50 years later, NCSC celebrates its founding moment
It was 50 years ago today—March 11, 1971—that the First National Conference on the Judiciary opened at the Williamsburg Conference Center, in Williamsburg, Virginia.
The event was big news. It made the front page of The New York Times the next day, no doubt thanks to the starring role given to President Richard Nixon, who took a helicopter down from Washington to deliver a keynote address in which he urged “imagination and daring” to improve the justice system.
It was also a big deal, measured in both participation, and dollars. The conference attracted legal luminaries from across the country. The event was chaired by former U.S. Supreme Court Justice Tom C. Clark. Also in attendance was John N. Mitchell, the Attorney General of the United States and Chief Justice of the United States Warren E. Burger. Historical accounts vary, with some indicating there were about 400 participants in attendance, but with other accounts suggesting it was closer to 600 participants. In inflation-adjusted dollars, the event cost nearly $1 million, which was paid for by a grant from the U.S. Law Enforcement Assistance Administration.
Gordon Morse, who would go on to have a distinguished career in journalism at the Newport News Daily Press and the Virginian-Pilot, was a senior at the College of William & Mary at the time. He recalled being starstruck when Nixon’s helicopter landed on a golf course near the conference center and a small group of dignitaries greeted the President and whisked him into a limousine.
“When the closed limousine passed, we saw (Virginia) Gov. Linwood Holton seated in the back with the president,” Morse recounted. “They both waved as the car passed within a few feet of us before proceeding up to the old (Williamsburg) Lodge entrance.”
For many, the centerpiece of the event was the speech delivered by Chief Justice Burger, who called for the creation of a national center for state courts, a concept which got enshrined in the opening sentence of the conference’s final “consensus statement.”
“I am confident there will be widespread interest in the formation of such a group as this,” said Burger. He was right. Only a few months later, on August 14, 1971, the first meeting of NCSC’s board of directors was held at the Plymouth Courthouse in Plymouth, Massachusetts.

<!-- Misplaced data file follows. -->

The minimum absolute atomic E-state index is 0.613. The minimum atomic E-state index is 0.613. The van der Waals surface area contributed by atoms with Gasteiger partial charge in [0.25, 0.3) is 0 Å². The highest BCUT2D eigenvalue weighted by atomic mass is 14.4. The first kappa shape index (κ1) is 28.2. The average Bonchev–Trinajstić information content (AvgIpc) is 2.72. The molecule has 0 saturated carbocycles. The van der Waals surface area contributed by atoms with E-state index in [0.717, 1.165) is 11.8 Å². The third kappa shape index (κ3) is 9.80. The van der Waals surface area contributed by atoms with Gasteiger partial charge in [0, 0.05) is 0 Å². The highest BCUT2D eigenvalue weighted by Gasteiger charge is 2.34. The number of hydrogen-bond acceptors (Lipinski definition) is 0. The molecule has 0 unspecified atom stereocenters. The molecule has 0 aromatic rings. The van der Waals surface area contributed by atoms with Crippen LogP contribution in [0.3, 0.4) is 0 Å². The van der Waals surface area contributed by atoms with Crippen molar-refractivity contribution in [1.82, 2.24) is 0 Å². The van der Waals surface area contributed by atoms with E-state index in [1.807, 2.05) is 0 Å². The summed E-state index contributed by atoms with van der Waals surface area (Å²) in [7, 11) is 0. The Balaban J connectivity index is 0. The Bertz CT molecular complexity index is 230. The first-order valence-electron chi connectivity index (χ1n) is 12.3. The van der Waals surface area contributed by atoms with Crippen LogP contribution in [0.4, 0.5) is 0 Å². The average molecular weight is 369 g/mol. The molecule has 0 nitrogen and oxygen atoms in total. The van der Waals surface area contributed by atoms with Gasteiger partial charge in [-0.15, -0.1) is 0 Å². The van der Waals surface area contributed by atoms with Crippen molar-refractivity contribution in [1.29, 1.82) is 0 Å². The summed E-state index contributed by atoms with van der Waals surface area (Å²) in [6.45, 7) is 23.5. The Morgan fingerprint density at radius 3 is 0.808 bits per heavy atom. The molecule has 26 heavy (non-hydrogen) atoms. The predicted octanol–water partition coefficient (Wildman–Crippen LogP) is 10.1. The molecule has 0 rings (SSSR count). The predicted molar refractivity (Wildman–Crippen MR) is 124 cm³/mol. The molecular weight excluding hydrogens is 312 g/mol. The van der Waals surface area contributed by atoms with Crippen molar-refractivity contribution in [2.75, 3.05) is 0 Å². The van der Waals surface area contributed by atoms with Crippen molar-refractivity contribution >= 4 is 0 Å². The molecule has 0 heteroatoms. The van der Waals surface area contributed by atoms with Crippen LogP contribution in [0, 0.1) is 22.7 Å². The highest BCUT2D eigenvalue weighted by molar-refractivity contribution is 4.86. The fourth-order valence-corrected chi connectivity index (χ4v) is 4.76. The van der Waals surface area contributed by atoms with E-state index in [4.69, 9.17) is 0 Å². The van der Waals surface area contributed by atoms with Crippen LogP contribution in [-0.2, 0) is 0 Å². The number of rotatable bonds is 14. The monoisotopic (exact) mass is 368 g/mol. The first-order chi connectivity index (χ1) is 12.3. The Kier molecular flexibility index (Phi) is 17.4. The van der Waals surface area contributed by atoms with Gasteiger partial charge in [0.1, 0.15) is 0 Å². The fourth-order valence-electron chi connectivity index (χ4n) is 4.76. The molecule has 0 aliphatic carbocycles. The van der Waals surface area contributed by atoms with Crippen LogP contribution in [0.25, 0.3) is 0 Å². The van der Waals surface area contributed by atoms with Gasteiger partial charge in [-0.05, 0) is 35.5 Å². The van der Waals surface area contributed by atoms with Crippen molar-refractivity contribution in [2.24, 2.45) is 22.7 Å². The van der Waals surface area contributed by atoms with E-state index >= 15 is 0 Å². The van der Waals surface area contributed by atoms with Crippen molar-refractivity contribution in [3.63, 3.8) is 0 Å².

And 50 years later—less than one mile from the site of the initial conference—NCSC remains a fixture both in Williamsburg, and in the national drive to improve the administration of justice in state courts and courts around the world.
It's Ethics Awareness Month!
NCSC’s Center for Judicial Ethics advises judges to think twice before they send that email, share that photograph, or write or say something that they wouldn’t want to see in tomorrow’s headlines.
March is National Ethics Awareness Month, making it a great time to remind the court community that the center conducts training for judges using real-life examples. Here are some of the most requested topics:
- Social media. Understand the threats and implications posed by social media, and identify best practices related to its use.
- Sexual Harassment and Gender Bias. Learn how to recognize behaviors that may constitute sexual harassment or reveal gender bias and ensure a non-hostile workplace for everyone at the courthouse.
- Independent Internet Research. Understand the ethical pitfalls of independent research on electronic media and avoid a culture of “trial by search engine.”
- Extrajudicial Activities. Learn about restrictions on fundraising, political activities, organization memberships and participation in events.
The center is providing ethics training for New York judges this month. If you want more information about training opportunities, read the center’s flier on education offerings and contact Tina Vagenas, who oversees the center, by phone at (703) 841-5618 or email.